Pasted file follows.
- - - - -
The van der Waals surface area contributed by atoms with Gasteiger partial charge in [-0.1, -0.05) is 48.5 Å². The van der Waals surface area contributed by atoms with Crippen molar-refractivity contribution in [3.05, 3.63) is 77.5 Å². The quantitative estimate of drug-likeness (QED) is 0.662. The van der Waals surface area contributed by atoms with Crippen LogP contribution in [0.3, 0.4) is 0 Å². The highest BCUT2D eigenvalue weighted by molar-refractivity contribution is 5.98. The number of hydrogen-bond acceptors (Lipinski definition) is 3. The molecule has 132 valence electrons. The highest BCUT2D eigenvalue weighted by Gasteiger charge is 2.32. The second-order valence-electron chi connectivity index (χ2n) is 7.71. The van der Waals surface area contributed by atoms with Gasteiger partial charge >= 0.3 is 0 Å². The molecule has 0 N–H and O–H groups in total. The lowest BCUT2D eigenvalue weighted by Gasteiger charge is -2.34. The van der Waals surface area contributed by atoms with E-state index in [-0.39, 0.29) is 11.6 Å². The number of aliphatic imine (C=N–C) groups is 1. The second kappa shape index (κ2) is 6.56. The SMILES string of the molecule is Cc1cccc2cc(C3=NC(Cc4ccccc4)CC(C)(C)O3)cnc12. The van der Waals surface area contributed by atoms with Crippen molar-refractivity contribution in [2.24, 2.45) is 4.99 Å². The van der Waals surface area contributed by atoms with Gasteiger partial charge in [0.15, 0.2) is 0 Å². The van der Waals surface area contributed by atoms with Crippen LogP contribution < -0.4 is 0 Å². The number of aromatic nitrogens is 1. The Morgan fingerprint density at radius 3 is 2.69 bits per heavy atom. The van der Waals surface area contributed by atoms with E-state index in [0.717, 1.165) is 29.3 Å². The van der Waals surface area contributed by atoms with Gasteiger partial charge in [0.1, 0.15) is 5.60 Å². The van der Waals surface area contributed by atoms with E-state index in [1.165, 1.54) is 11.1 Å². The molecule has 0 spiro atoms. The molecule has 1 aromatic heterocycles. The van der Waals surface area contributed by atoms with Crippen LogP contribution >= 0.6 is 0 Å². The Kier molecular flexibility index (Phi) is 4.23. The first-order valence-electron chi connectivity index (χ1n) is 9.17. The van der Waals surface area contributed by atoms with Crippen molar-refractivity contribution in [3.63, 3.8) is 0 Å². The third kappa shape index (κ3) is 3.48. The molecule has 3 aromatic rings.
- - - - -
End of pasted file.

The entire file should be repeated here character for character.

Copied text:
The van der Waals surface area contributed by atoms with Gasteiger partial charge in [-0.1, -0.05) is 48.5 Å². The van der Waals surface area contributed by atoms with Crippen molar-refractivity contribution in [3.05, 3.63) is 77.5 Å². The quantitative estimate of drug-likeness (QED) is 0.662. The van der Waals surface area contributed by atoms with Crippen LogP contribution in [0.3, 0.4) is 0 Å². The highest BCUT2D eigenvalue weighted by molar-refractivity contribution is 5.98. The number of hydrogen-bond acceptors (Lipinski definition) is 3. The molecule has 132 valence electrons. The highest BCUT2D eigenvalue weighted by Gasteiger charge is 2.32. The second-order valence-electron chi connectivity index (χ2n) is 7.71. The van der Waals surface area contributed by atoms with Gasteiger partial charge >= 0.3 is 0 Å². The molecule has 0 N–H and O–H groups in total. The lowest BCUT2D eigenvalue weighted by Gasteiger charge is -2.34. The van der Waals surface area contributed by atoms with E-state index in [-0.39, 0.29) is 11.6 Å². The number of aliphatic imine (C=N–C) groups is 1. The second kappa shape index (κ2) is 6.56. The SMILES string of the molecule is Cc1cccc2cc(C3=NC(Cc4ccccc4)CC(C)(C)O3)cnc12. The van der Waals surface area contributed by atoms with Crippen molar-refractivity contribution in [2.24, 2.45) is 4.99 Å². The van der Waals surface area contributed by atoms with Gasteiger partial charge in [0.15, 0.2) is 0 Å². The van der Waals surface area contributed by atoms with Crippen LogP contribution < -0.4 is 0 Å². The number of aromatic nitrogens is 1. The Morgan fingerprint density at radius 3 is 2.69 bits per heavy atom. The van der Waals surface area contributed by atoms with E-state index in [0.717, 1.165) is 29.3 Å². The van der Waals surface area contributed by atoms with Gasteiger partial charge in [0.1, 0.15) is 5.60 Å². The van der Waals surface area contributed by atoms with E-state index in [1.165, 1.54) is 11.1 Å². The molecule has 0 spiro atoms. The molecule has 1 aromatic heterocycles. The van der Waals surface area contributed by atoms with Crippen LogP contribution >= 0.6 is 0 Å². The Kier molecular flexibility index (Phi) is 4.23. The first-order valence-electron chi connectivity index (χ1n) is 9.17. The van der Waals surface area contributed by atoms with Crippen molar-refractivity contribution in [3.63, 3.8) is 0 Å². The third kappa shape index (κ3) is 3.48. The molecule has 3 aromatic rings.